The same relationship and family tragedy story – of Judy, Dave and little Timmy – is at the heart of the play. The ‘tacky tableaux’ of Kiwiana have been dispensed with, as such, with some elements integrated in other ways. The performance opens with a verbal litany of iconic Kiwi items or experiences, each tagged with: “this rugged beauty”. The poker-faced renditions of the four hosts-cum-performers – Rachel Baker, Joel Baxendale, Simon Haren, and Claire O’Loughlin – challenge our inner urges to embrace or cringe.
Centre stage is the wooden frame of a bach or home: both defining characteristics of the Kiwi dream; both revealed as such in the unfolding drama. Sheets of corrugated plastic are used inventively to enclose, reveal, screen shadow play and create sound effects. We are asked to close our eyes and imagine relevant personal experiences as the cast enhance our senses with tactile and sonic elements.
While Rachel Baker and Simon Haren play out the Judy and Dave story, Joel Baxendale and Claire O’Loughlin deconstruct and comment on the action, as academics might expose and interrogate a classic, or children might pull apart a toy, not only to see how it works but to display the components and the mechanics for the edification of others – in this case, us, their audience.
They also tell us, more than once, that Rachel represents all women and Simon represents all men. And they point out how various events in the Judy-and-Dave story are microcosms of bigger moments in the history of Aotearoa New Zealand, evoked through the afore-mentioned shadow play.
Thus, as the four parts – labelled ‘We may be young’, ‘A coming of age’, ‘Disaster’ and ‘Triumph’ – play out, we are constantly reminded of the artifice of story-telling and play-making, and invited to play along.
Just as it all seems destined to resolve in a quartet of ‘Generation-whatevers’ cocooned in a hut for a ‘me-myself-and I’ talk-fest, a bigger picture from the wider world – a dramatised whale stranding – jolts them out of their self-indulgence, or offers a handy distraction, or gives them a random way to end the show. Take your pick. And here we are invited to participate in the make-believe … in order to prove what? That we care about nature; we can still play ‘let’s pretend’; we are supportive of the needs of live theatre performers …?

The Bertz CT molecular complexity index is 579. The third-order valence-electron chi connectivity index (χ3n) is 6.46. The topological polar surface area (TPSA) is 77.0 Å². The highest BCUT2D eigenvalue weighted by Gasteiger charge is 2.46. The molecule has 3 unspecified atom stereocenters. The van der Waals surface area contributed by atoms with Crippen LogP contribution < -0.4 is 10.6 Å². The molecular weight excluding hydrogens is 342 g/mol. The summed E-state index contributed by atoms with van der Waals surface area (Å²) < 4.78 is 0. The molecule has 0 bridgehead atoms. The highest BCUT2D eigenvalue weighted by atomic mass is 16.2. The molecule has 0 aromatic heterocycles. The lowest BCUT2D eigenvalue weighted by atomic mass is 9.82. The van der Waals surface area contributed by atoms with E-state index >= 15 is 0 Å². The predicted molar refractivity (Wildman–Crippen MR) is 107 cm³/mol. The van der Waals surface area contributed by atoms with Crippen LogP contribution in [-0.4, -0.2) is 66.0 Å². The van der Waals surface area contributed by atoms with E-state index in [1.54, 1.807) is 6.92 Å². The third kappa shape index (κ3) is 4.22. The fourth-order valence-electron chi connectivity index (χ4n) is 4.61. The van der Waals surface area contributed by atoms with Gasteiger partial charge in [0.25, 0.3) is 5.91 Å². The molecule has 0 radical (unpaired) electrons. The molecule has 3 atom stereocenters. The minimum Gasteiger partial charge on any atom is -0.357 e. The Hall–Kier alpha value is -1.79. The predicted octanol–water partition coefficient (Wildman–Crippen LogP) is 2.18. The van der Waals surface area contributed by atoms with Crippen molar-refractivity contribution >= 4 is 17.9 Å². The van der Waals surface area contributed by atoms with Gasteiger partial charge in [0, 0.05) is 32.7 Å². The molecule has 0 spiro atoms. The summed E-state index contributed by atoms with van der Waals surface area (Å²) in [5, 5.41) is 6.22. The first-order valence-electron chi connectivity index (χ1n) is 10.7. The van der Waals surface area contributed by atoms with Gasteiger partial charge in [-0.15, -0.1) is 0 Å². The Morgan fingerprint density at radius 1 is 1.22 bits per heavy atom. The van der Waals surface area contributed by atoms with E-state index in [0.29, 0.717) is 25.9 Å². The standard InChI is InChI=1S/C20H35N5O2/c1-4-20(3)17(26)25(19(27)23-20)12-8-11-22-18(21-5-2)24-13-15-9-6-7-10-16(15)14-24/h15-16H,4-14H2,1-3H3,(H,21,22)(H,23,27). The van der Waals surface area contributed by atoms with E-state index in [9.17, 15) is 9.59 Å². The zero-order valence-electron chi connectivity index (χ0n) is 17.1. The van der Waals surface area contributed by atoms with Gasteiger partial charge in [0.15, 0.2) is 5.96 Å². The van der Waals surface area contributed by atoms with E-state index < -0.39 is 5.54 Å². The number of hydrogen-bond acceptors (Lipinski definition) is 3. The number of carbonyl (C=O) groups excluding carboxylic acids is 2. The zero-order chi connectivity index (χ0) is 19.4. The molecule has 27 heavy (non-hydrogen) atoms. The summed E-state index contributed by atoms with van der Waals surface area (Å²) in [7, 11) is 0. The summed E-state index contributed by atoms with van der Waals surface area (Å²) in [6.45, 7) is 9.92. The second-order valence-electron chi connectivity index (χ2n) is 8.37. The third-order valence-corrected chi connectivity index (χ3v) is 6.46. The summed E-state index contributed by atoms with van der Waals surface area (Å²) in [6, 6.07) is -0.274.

This too was part of the original 2011 season, where we left the auditorium and engaged with the mournfully wailing ‘whales’ in the Studio 77 amphitheatre. When The Whales component played out as a free public event on the Wellington waterfront in last year’ Fringe, it was a 40 minute ‘happening’ that subverted our preconceptions of dramatic structure. “People have to get over themselves and attend to the task at hand,” I wrote, “and this is what happens. Remarkable.” Brought back as a coda to This Rugged Beauty, it takes about four minutes.
So how does this relate to our over-arching quest for authenticity in storytelling? I guess, as always, it’s up to us to contemplate and conclude as we will. Which brings me to the question I now have about the Binge Culture approach.
“We make risky, accessible and playful performance, testing and subverting New Zealand culture,” they say on the back of the programme. “We’re always looking for ways to make the most of the live theatre experience, and we want to create a vital role and place for our audience in what we do.”
There is something about their attempts to ‘democratise’ the crafting of the live theatre experience that renders the results relatively superficial for me. While the many manifestations of their working through their youthful resistance to ‘conventional theatre’ forms have, indeed, been ‘playful’, I can’t help feeling they are copping out of full commitment to actual creation. Their shows don’t only talk about the process of creation; they talk about talking about it. Playfully.
Something tells me they are now on the verge of realising how much more profound, engaging and enriching theatre can be when its component parts are integrated to produce something more than their sum, and that this is the very definition of integrity, and autheticity. I would argue it is also more respectful of the audience’s capacity to process the experience with an innate understanding of the artifice involved, while owning the inevitable subjectivity of their personal response.
Maybe it’s time to put that toy back together and see what it can do.